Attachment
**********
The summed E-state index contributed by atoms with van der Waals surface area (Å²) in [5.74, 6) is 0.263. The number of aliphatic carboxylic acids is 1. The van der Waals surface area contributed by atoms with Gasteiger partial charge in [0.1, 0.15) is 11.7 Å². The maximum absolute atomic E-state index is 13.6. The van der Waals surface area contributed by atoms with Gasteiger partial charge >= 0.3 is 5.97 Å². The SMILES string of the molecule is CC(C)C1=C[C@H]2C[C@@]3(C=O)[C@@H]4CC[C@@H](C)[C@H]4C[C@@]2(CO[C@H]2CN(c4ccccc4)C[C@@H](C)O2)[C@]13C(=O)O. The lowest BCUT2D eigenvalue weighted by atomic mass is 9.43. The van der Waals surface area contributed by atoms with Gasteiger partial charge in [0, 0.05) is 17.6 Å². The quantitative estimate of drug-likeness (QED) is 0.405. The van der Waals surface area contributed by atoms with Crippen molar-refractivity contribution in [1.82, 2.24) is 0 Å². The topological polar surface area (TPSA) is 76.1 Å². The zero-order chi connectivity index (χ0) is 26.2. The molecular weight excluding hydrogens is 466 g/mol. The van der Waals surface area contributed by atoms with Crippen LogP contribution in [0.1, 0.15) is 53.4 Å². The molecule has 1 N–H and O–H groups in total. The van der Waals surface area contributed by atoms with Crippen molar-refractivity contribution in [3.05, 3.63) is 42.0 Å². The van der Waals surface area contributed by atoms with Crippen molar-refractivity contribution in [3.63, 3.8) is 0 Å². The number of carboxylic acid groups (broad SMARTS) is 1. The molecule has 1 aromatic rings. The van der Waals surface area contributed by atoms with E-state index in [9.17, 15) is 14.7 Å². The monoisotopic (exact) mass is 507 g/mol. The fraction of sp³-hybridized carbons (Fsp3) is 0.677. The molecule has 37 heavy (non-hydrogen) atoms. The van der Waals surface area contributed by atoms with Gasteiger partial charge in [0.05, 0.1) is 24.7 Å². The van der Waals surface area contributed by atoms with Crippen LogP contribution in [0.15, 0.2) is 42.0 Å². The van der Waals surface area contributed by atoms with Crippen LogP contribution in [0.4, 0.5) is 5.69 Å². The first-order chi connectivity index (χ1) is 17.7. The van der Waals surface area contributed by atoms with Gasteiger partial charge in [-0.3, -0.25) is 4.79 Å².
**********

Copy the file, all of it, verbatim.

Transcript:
The summed E-state index contributed by atoms with van der Waals surface area (Å²) in [5.74, 6) is 0.263. The number of aliphatic carboxylic acids is 1. The van der Waals surface area contributed by atoms with Gasteiger partial charge in [0.1, 0.15) is 11.7 Å². The maximum absolute atomic E-state index is 13.6. The van der Waals surface area contributed by atoms with Gasteiger partial charge >= 0.3 is 5.97 Å². The SMILES string of the molecule is CC(C)C1=C[C@H]2C[C@@]3(C=O)[C@@H]4CC[C@@H](C)[C@H]4C[C@@]2(CO[C@H]2CN(c4ccccc4)C[C@@H](C)O2)[C@]13C(=O)O. The lowest BCUT2D eigenvalue weighted by atomic mass is 9.43. The van der Waals surface area contributed by atoms with Gasteiger partial charge in [0, 0.05) is 17.6 Å². The quantitative estimate of drug-likeness (QED) is 0.405. The van der Waals surface area contributed by atoms with Crippen molar-refractivity contribution in [1.82, 2.24) is 0 Å². The topological polar surface area (TPSA) is 76.1 Å². The zero-order chi connectivity index (χ0) is 26.2. The molecular weight excluding hydrogens is 466 g/mol. The van der Waals surface area contributed by atoms with Crippen LogP contribution in [0.1, 0.15) is 53.4 Å². The molecule has 1 N–H and O–H groups in total. The van der Waals surface area contributed by atoms with Crippen molar-refractivity contribution in [3.05, 3.63) is 42.0 Å². The van der Waals surface area contributed by atoms with Crippen molar-refractivity contribution in [3.63, 3.8) is 0 Å². The number of carboxylic acid groups (broad SMARTS) is 1. The molecule has 1 aromatic rings. The van der Waals surface area contributed by atoms with E-state index in [9.17, 15) is 14.7 Å². The monoisotopic (exact) mass is 507 g/mol. The fraction of sp³-hybridized carbons (Fsp3) is 0.677. The molecule has 37 heavy (non-hydrogen) atoms. The van der Waals surface area contributed by atoms with Gasteiger partial charge in [0.05, 0.1) is 24.7 Å². The van der Waals surface area contributed by atoms with Crippen LogP contribution in [0.15, 0.2) is 42.0 Å². The van der Waals surface area contributed by atoms with Crippen LogP contribution in [0.4, 0.5) is 5.69 Å². The first-order chi connectivity index (χ1) is 17.7. The van der Waals surface area contributed by atoms with Gasteiger partial charge in [-0.3, -0.25) is 4.79 Å².